Coates ran a 4.35 40-yard dash and caught a number of passes over future Florida cornerback Loucheiz Purifoy, according to Powell. Auburn offered on the spot and he signed with the Tigers a month after they won the BCS National Championship.
"He has that thing you can't teach," Powell said. "He had a knack of making the spectacular play."
Coates injured his knee his first season on campus and was forced to redshirt. The next year he got to play some, but between losing and dropping some passes, frustration grew. He'd smile on the outside -- even during his so-called "rant" he flashed appeared optimistic -- but inside he felt the need to change.
When he spoke to the media that October day, he wore a bright orange Auburn sweater that read, "Protect this house." But as he threw open the program's doors to reveal its flaws, he neglected his own.
He talked the talk, but this season he chose to walk it, too. A year after pointing out the flaws of others, he and teammate Trovon Reed were baptized.
"Really, both of us became leaders on the team, and it's one of the big things that helped us out," Coates said. "I'm so thankful to him coming up and talking to me about doing it. It was one of the biggest steps I could have made in my life."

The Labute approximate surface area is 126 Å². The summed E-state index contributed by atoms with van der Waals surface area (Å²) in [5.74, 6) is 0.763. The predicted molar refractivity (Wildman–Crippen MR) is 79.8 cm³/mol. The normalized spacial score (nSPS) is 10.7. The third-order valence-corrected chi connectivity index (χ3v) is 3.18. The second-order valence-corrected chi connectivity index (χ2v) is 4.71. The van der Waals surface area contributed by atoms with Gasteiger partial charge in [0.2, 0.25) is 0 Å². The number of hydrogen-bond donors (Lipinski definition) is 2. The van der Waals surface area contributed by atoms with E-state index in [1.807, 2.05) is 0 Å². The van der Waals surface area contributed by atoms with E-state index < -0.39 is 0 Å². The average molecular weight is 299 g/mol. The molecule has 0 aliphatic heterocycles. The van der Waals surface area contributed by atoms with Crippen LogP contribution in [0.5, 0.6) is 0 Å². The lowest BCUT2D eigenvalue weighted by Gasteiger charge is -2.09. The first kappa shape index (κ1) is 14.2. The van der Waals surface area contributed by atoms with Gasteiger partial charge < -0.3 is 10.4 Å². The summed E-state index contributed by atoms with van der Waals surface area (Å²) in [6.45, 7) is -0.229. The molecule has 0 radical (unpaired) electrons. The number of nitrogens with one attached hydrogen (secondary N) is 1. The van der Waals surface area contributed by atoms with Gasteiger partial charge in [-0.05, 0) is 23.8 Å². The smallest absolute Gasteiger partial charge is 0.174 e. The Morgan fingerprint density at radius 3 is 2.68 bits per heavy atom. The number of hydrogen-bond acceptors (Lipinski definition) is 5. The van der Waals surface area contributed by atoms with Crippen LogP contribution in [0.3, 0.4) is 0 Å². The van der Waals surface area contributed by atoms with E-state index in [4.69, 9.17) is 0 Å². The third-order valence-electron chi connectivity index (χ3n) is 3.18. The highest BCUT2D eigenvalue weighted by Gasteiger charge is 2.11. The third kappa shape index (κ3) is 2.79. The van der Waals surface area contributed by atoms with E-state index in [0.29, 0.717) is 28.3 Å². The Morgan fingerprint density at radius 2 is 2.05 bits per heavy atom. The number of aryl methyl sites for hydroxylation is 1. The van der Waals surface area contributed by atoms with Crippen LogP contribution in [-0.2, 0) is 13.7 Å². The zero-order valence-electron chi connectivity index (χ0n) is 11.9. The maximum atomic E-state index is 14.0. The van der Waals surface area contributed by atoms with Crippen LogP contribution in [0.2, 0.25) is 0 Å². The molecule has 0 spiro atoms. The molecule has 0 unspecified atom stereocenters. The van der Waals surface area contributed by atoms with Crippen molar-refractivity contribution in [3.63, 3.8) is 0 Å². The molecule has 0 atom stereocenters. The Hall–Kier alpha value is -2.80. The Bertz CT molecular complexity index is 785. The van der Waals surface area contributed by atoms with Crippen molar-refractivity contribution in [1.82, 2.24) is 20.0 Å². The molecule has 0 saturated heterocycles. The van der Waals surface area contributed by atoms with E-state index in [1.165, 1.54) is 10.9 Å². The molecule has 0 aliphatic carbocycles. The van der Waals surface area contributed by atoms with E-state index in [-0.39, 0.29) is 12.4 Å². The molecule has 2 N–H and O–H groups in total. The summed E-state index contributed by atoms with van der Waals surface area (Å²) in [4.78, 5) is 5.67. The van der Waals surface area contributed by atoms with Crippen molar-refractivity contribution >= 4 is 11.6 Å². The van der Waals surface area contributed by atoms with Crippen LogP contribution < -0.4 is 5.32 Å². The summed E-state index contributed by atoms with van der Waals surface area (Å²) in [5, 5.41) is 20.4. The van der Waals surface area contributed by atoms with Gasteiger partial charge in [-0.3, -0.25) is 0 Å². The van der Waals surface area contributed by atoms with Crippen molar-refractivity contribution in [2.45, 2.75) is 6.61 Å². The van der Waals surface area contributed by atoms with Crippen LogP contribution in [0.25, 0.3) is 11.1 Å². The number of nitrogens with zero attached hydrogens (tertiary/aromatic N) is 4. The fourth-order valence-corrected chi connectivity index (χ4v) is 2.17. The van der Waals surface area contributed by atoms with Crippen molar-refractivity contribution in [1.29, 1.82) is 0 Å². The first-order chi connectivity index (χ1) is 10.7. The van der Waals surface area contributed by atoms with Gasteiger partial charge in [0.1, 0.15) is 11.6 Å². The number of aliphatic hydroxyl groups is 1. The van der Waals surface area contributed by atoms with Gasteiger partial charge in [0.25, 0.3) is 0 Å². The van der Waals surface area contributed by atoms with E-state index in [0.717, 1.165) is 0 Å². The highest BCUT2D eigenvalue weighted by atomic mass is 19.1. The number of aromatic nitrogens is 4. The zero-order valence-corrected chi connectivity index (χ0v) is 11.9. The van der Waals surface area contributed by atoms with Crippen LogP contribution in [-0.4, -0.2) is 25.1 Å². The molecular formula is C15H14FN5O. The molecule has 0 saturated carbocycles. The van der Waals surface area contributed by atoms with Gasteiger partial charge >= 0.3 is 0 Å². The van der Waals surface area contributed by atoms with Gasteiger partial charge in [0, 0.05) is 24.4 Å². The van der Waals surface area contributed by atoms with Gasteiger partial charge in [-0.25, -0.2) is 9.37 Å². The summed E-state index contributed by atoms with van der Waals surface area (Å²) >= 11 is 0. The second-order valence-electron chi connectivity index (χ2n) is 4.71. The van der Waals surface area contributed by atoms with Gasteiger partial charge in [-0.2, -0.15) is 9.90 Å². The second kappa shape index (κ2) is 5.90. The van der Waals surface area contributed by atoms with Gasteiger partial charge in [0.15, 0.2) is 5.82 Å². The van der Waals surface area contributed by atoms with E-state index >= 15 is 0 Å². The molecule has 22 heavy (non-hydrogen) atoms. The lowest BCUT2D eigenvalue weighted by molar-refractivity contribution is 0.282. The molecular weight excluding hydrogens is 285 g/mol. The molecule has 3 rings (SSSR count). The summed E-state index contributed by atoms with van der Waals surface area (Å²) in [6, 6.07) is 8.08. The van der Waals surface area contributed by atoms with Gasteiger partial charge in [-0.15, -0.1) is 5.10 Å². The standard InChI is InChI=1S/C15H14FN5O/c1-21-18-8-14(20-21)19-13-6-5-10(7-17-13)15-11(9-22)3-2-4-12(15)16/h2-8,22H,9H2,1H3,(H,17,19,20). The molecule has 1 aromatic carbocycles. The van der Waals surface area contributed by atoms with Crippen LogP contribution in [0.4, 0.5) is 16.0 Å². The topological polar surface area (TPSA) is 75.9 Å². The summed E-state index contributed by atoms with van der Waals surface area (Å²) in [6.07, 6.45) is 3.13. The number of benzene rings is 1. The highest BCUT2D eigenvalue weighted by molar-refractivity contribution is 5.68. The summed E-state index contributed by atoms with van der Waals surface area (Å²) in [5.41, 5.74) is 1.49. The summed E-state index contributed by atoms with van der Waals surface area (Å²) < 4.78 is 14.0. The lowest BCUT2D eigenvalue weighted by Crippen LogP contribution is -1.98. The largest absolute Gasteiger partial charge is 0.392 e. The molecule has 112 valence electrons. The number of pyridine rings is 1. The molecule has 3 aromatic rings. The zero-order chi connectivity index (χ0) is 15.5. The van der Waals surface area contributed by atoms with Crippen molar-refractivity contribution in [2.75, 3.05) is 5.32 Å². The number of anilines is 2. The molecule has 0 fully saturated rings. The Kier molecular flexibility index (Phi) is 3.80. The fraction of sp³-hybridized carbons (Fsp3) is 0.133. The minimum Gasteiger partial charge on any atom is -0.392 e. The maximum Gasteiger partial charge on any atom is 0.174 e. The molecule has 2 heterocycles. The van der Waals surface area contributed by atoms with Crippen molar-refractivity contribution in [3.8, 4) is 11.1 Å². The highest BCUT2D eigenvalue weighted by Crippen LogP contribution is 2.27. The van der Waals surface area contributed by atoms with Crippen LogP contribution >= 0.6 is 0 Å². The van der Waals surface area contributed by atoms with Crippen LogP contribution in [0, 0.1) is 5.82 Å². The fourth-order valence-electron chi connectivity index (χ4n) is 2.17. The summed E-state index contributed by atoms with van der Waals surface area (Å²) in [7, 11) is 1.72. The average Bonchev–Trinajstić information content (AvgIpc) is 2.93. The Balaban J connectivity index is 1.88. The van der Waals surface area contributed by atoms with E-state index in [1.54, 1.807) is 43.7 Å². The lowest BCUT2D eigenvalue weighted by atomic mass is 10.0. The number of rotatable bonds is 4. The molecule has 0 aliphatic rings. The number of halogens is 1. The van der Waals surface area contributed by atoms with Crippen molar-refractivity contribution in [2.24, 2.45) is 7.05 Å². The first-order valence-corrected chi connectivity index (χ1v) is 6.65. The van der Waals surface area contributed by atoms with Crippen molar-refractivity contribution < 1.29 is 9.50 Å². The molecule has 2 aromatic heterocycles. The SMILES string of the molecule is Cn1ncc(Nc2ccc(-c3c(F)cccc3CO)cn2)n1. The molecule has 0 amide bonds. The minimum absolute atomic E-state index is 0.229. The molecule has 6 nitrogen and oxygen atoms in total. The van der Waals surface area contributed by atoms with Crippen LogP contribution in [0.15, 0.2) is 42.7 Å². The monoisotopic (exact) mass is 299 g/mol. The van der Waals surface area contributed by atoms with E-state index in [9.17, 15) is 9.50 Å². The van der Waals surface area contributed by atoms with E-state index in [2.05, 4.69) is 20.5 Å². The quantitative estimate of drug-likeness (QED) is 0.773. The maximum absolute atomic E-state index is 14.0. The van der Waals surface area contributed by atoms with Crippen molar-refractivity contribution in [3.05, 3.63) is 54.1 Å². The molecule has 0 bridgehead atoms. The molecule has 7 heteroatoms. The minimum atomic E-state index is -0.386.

His feet now firmly planted, Coates has emerged as one to watch in the BCS title game. At 6-foot-2 and 201 pounds with speed to burn, he's a matchup nightmare for Florida State. He's in the top 10 of the SEC in receiving yards and touchdowns, and trails only Mike Evans and Brandin Cooks nationally for the most receptions of 30 yards or more.
While Auburn's running game gains most of the attention, it's Coates' ability to stretch the field that makes Malzahn's offense go. Without him keeping defenses honest, Nick Marshall and Tre Mason would face nine and 10 men in the box.
"Any time you’ve got a guy who can run as tall as him, and can jump, that’s a threat," Malzahn said.
Coates credits the entire coaching staff for being a father figure, with wide receivers coach Dameyune Craig improving his play on the field while helping him "grow up and become a better man" off of it.
But when asked about Malzahn, his eyes lit up. When Malzahn was hired, everything changed. His competitiveness and positivity, Coates said, was infectious.
"Oh, man, he's a genius," Coates said. "He is unique. He's one of those guys that loves the game and he's going to put his all into it no matter what.
Whatever complaints Coates had before are now gone. Instead of getting his message confused for a negative rant, it's all praise.
"Malzahn, he comes in and tells us it's a new day and we're not going to have what we had last year, the team really bought into it," he said. "If you weren't going to be part of his new day, he wasn't going to have you here. He was going to get rid of you. That's Malzahn's mindset and that makes you work harder. … We just bought in, we fought together, we started coming closer as a team and that really helped us."